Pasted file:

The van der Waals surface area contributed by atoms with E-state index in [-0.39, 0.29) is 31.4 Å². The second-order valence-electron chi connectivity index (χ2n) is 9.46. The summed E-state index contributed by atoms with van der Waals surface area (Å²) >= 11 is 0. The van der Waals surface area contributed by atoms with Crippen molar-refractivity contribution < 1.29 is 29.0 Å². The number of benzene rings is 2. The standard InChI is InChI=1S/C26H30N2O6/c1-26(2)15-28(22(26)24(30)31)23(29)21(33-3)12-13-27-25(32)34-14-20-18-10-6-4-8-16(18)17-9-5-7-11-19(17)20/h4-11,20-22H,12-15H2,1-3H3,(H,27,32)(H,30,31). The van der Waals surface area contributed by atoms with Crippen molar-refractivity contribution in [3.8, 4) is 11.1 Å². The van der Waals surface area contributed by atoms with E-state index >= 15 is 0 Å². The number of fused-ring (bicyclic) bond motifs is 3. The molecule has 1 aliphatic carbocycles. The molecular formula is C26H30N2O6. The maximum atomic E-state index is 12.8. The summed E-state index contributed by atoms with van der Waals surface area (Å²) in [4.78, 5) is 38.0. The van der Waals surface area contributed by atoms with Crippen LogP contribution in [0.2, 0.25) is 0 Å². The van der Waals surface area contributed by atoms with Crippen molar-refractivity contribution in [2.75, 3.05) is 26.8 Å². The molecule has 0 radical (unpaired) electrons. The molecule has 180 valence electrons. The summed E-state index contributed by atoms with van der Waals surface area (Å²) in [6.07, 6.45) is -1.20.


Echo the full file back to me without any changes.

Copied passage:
The van der Waals surface area contributed by atoms with E-state index in [-0.39, 0.29) is 31.4 Å². The second-order valence-electron chi connectivity index (χ2n) is 9.46. The summed E-state index contributed by atoms with van der Waals surface area (Å²) >= 11 is 0. The van der Waals surface area contributed by atoms with Crippen molar-refractivity contribution < 1.29 is 29.0 Å². The number of benzene rings is 2. The standard InChI is InChI=1S/C26H30N2O6/c1-26(2)15-28(22(26)24(30)31)23(29)21(33-3)12-13-27-25(32)34-14-20-18-10-6-4-8-16(18)17-9-5-7-11-19(17)20/h4-11,20-22H,12-15H2,1-3H3,(H,27,32)(H,30,31). The van der Waals surface area contributed by atoms with Crippen molar-refractivity contribution in [3.8, 4) is 11.1 Å². The van der Waals surface area contributed by atoms with E-state index >= 15 is 0 Å². The number of fused-ring (bicyclic) bond motifs is 3. The molecule has 1 aliphatic carbocycles. The molecular formula is C26H30N2O6. The maximum atomic E-state index is 12.8. The summed E-state index contributed by atoms with van der Waals surface area (Å²) in [4.78, 5) is 38.0. The van der Waals surface area contributed by atoms with Crippen LogP contribution in [0.2, 0.25) is 0 Å². The van der Waals surface area contributed by atoms with Crippen molar-refractivity contribution in [2.75, 3.05) is 26.8 Å². The molecule has 0 radical (unpaired) electrons. The molecule has 180 valence electrons. The summed E-state index contributed by atoms with van der Waals surface area (Å²) in [6.07, 6.45) is -1.20.